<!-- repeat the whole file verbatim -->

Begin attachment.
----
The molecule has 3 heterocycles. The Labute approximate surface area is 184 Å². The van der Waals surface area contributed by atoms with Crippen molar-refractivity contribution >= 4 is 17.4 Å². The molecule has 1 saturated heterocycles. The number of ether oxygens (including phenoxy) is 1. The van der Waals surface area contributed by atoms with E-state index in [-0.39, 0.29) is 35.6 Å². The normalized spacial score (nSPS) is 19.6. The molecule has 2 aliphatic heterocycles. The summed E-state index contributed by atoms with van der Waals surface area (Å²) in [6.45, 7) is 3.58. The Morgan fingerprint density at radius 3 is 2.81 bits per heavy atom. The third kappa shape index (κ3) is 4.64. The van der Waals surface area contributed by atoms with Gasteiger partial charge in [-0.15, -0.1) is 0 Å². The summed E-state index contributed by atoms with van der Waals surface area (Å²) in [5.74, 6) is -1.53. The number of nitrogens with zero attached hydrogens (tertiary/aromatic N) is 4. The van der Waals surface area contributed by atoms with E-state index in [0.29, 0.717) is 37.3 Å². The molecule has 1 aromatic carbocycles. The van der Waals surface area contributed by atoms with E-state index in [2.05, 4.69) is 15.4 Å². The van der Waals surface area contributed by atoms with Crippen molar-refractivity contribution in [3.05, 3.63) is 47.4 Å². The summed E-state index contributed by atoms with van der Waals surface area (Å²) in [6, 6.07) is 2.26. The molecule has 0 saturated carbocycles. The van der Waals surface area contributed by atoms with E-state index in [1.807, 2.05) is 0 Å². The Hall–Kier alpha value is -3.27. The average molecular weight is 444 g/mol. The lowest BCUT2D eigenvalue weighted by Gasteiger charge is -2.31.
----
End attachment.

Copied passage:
The molecule has 3 heterocycles. The Labute approximate surface area is 184 Å². The van der Waals surface area contributed by atoms with Crippen molar-refractivity contribution >= 4 is 17.4 Å². The molecule has 1 saturated heterocycles. The number of ether oxygens (including phenoxy) is 1. The van der Waals surface area contributed by atoms with E-state index in [-0.39, 0.29) is 35.6 Å². The normalized spacial score (nSPS) is 19.6. The molecule has 2 aliphatic heterocycles. The summed E-state index contributed by atoms with van der Waals surface area (Å²) in [6.45, 7) is 3.58. The Morgan fingerprint density at radius 3 is 2.81 bits per heavy atom. The third kappa shape index (κ3) is 4.64. The van der Waals surface area contributed by atoms with Gasteiger partial charge in [-0.15, -0.1) is 0 Å². The summed E-state index contributed by atoms with van der Waals surface area (Å²) in [5.74, 6) is -1.53. The number of nitrogens with zero attached hydrogens (tertiary/aromatic N) is 4. The van der Waals surface area contributed by atoms with E-state index in [0.29, 0.717) is 37.3 Å². The molecule has 1 aromatic carbocycles. The van der Waals surface area contributed by atoms with E-state index in [2.05, 4.69) is 15.4 Å². The van der Waals surface area contributed by atoms with Crippen molar-refractivity contribution in [3.05, 3.63) is 47.4 Å². The summed E-state index contributed by atoms with van der Waals surface area (Å²) in [6, 6.07) is 2.26. The molecule has 0 saturated carbocycles. The van der Waals surface area contributed by atoms with E-state index in [1.807, 2.05) is 0 Å². The Hall–Kier alpha value is -3.27. The average molecular weight is 444 g/mol. The lowest BCUT2D eigenvalue weighted by Gasteiger charge is -2.31.